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Mark John Lipacis, Jefferies LLC, Research Division - MD & Senior Equity Research Analyst [2]

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I had a couple. The first one on the outlook for double-digit organic revenue growth, does that exclude Maxim and Panasonic? And can you give us a rough estimate of how big those were in 2019?

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Oren Shirazi, Tower Semiconductor Ltd. - CFO & Senior VP of Finance [3]

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Yes, Mark. We said that the forecast for low double-digit growth is for the organic revenue. And in addition, we said that we forecast overall growth for the entire revenue. About the size of it, you can take the $1.23 billion revenue that we have, and you should deduct from it in order to reach the baseline of the organic revenues. What we said in the past, as renewed in the March 2019 contract from Panasonic, it is between $70 million to $85 million a quarter of revenues from Panasonic. So if you multiply it by four, you know the annual number of the Panasonic.

And about Maxim, we didn't say in the past -- we did say in the past that when we acquired the San Antonio facility, its revenues were, at that point, at a capacity of $150 million, and we did say that Maxim at that point was about 45%, 50% of digitization of the fab, and we said that it's growing gradually down. So one may calculate that it's somewhere below $70 million in a number that, of course, we don't want to say because it's not public domain.

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Mark John Lipacis, Jefferies LLC, Research Division - MD & Senior Equity Research Analyst [4]

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That's fair enough. And maybe for Russell, can you give us a sense of where capacity utilization is at your customers or perhaps in the competitive environment. Do you have a sense that there's a lot of excess capacity at the bottom of this downturn? Or is it -- would you characterize it differently?

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Russell C. Ellwanger, Tower Semiconductor Ltd. - CEO & Director [5]

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At our customers, other than the TOPS group, most of our customers have no internal capacity for what we make for them. In the TOPS group, we certainly -- whether the customers are IDMs, that transfer flows to us. Where they're at on their utilizations or their overall capacity, that's something that specifically track. But for the most part, for the IDM customers that we serve, the flows that we serve for them are somewhat exclusive at our factories. So I don't think that their capacities have -- or utilization rates have too much to do with what we make for them, or with demands.

In the TOPS group, there was an overall decrease in discrete demand last year. There was a very big inventory correction after multiple years of discrete growth. But -- so I don't think that that has so much to say with it. I believe that in China right now, I think that there's a good amount of 200-millimeter capacity. I don't think that there is very much 300-millimeter capacity available.

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Operator [6]

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The next question is from Cody Acree of Loop Capital.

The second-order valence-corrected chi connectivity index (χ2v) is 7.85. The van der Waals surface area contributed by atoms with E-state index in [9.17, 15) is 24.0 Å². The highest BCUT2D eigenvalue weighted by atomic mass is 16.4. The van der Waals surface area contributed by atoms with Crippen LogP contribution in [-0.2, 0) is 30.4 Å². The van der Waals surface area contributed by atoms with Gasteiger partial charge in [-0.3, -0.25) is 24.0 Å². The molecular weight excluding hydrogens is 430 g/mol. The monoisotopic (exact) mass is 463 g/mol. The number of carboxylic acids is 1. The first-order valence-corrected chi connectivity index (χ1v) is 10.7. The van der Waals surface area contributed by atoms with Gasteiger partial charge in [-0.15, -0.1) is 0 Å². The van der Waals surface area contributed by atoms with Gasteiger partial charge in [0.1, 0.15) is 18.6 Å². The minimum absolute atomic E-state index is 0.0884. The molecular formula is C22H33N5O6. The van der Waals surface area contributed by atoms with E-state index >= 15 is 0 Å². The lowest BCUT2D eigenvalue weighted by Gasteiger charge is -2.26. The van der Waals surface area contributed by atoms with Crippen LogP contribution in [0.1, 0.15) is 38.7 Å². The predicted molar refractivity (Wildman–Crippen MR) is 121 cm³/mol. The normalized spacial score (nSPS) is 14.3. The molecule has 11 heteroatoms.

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Cody Grant Acree, Loop Capital Markets LLC, Research Division - MD [7]

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Could we just talk a little bit about your -- Russell, you made segment forecasts and segment trends. But we -- especially in comms infrastructure, this silicon germanium ramp, you've obviously installed significant amounts of capacity. And yet it seems like the order flow from that Silicon Valley -- silicon germanium customers just haven't -- either haven't had the end markets, or is there something else going on? I'm just -- if you can speak to the disappointment? I guess it's just a few million dollars, but still below expectations for both December and March.

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Russell C. Ellwanger, Tower Semiconductor Ltd. - CEO & Director [8]

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I'm sorry, please? What is below expectation for March?

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Cody Grant Acree, Loop Capital Markets LLC, Research Division - MD [9]

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Just the revenue guidance.

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Russell C. Ellwanger, Tower Semiconductor Ltd. - CEO & Director [10]

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I don't think that the Q1 guidance is at all below expectation. The -- certainly, Q4 was $306 million, as we stated; the mid-range that we had given was $312 million. So it came in at $306 million, but that's why we give a revenue range. The probably larger impact in Q4 wasn't an issue of silicon germanium as far as what was happening, why it was in the second quartile instead of being at the midpoint. But on the discrete market, discretes are short flows. Those are mainly, to a great extent, turn business within the quarter. And as I stated, the fourth quarter was our lowest quarter in multiple years in discrete market. If I look at the Q4 '19 and Q1 '20, so there's already quite a substantial increase in the TOPS business from Q4 '19 into Q1 '20. But the -- so I think that more deals with that.